For the second match in succession. Liverpool took the lead at the home of one of the Premier League's big hitters, only to lose 2-1.
Following the loss to Manchester City on Boxing Day, the Reds fell at Chelsea on Sunday to slip to fifth place in a congested table as the Blues moved up to third.
Just as at the Etihad Stadium, though, the Reds were left cursing their luck, as refereeing decisions didn't go their way in what became a titanic tussle.
Martin Skrtel gave Liverpool an early lead after Chelsea had failed to deal with a set piece, but a fine equaliser from Eden Hazard was then followed by Samuel Eto'o's close-range effort which squirmed beyond Simon Mignolet.
The Reds pressed for a way back into match into the second half, but they were turned down on two penalty shouts from referee Howard Webb following tussles between John Terry and Luis Suarez and then Eto'o and Suarez.
Brendan Rodgers and Liverpool were left cursing their luck, but Chelsea registered a huge win in their battle to stay in touch with the top two places in the table.
Here are six lessons learned from Stamford Bridge:
Having been on the periphery of things at Arsenal only to emerge to score a somewhat fortunate winner against Swansea on Boxing Day, Eden Hazard was in the spotlight at Stamford Bridge.
The Belgian emerged to produce the goods for his club in a big game. With Liverpool seeking a foothold in the clash, having gone 1-0 up so early on through Martin Skrtel, he produced his composed, measured finish beyond compatriot Simon Mignolet to register Chelsea's leveller so soon after they'd fallen behind.
Hazard should take today as a benchmark, and as long as he keeps this kind of form up, there is no reason to believe that he won't be a key man for the Blues in the months to come.
Brendan Rodgers had been incensed by the performance of referee Lee Mason and his fellow officials in Liverpool's Boxing Day loss at Manchester City, via BBC, and this time Howard Webb was the man in the firing line.
In approaching such a crucial period of their season without key members of their squad, the Reds were going to have to be lucky to get anything from the Etihad and Stamford Bridge. But to the baffling offside decision against Raheem Sterling at City you can now add Webb's refusal to give a penalty following a clear trip from Eto'o on Suarez late in the contest here.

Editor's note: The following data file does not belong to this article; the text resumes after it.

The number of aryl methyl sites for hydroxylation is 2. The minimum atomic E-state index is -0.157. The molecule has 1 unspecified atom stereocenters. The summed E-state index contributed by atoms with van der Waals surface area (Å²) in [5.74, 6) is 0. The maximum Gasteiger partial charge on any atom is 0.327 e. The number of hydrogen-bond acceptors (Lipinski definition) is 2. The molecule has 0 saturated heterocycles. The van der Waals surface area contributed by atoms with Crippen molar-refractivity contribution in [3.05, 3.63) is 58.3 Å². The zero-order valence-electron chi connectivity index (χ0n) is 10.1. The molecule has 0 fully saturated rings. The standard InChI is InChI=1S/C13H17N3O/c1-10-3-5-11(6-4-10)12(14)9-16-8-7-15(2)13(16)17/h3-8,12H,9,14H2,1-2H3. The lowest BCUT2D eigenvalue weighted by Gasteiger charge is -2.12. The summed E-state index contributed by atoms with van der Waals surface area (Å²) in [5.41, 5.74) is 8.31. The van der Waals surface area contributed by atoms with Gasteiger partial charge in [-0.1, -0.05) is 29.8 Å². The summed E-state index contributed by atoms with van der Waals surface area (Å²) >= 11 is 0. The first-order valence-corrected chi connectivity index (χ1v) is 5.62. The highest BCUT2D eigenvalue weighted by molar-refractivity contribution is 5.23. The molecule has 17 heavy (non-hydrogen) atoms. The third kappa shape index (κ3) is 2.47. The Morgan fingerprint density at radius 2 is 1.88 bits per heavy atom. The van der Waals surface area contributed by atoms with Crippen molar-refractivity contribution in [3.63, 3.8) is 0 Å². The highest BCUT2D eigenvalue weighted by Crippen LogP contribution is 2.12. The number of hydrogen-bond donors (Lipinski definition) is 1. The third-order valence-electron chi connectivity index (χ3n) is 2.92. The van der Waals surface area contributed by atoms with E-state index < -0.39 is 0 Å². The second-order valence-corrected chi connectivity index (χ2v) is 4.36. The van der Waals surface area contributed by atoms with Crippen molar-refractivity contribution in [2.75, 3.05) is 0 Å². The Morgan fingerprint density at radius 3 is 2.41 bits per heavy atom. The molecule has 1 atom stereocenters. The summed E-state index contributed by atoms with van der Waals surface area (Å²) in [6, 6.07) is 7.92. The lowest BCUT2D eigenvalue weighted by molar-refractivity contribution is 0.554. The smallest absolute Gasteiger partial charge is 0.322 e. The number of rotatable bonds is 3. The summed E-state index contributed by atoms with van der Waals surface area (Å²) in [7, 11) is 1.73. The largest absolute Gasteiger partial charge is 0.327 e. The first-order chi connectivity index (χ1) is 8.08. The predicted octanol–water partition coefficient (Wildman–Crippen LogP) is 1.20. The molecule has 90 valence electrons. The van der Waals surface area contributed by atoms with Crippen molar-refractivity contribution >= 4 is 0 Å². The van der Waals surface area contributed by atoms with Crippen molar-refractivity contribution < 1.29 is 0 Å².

Rodgers and Liverpool can't afford to dwell on these instances, though, and must instead move on to a second half of the campaign in which they'll hope to receive a little more fortune in the big games.
Perhaps it was out of a stubbornness and determination not to repeat a tactic that his predecessor Rafael Benitez often used to good effect, but Jose Mourinho had been reluctant to play David Luiz in midfield during this campaign.
Without the suspended Ramires here, though, the Portuguese boss decided that Luiz was the best option to counteract a vibrant Liverpool attack which had shone so well at Manchester City.
It worked, too, with Luis Suarez in particular kept pretty quiet as Chelsea sought to kill off their opponents in a clash which was so dependent on who could win the midfield battle.
Luiz won it for Chelsea, and thus his team earned the three points.
The newest Liverpool debutant, Brad Smith, was an unused substitute in Liverpool's defeat at Manchester City and here was joined by the even younger Jordan Rossiter on the bench.
The presence of the 16-year-old Rossiter so close to the world-renowned stars amongst Chelsea's replacements should, of course, be celebrated from the youngster's point of view, but it was hard to escape the lack of depth in Liverpool's squad.
Steven Gerrard, Daniel Sturridge, Jose Enrique, Jordon Ibe and Victor Moses were all missing for the Reds here, but whereas clubs such as Chelsea can shrug off such absences, Liverpool cannot.
The Reds even saw an early injury to Branislav Ivanovic lead to him being replaced by England's left-back Ashley Cole.
That, perhaps more than anything else, underlines the battle that Rodgers has in trying to keep up with the elite.
Unconvincing at times they may have been, but Chelsea are two points off the top spot going into 2014 and look in no mood to let their lofty position slip.
Jose Mourinho's side are still not easy on the eye, but once they get going, they can be a winning machine the likes of which can't be replicated elsewhere in the Premier League. The strong suspicion has to be that victories such as today's simply come as second nature to them.
A tricky trip to Southampton awaits next, before Chelsea face three league games that you'd expect them to win, including a home clash with Manchester United in three weeks' time.
There is enough energy, enthusiasm and, judging by a debut for Brad Smith, youth in this Liverpool team to suggest that the Reds can put their two recent defeats behind them and go again in their challenge for a top-four spot.
Having narrowly lost to two of the elite teams in the division, the Reds now face a winnable set of fixtures in which the next true test will likely be a Merseyside derby at Anfield at the end of January.
Regardless of these two losses, Brendan Rodgers and the Reds have still progressed markedly during 2013, so much so that a Chelsea v Liverpool league clash actually felt like a big, potentially decisive game again here.
And it's been a long time since Reds fans have felt that.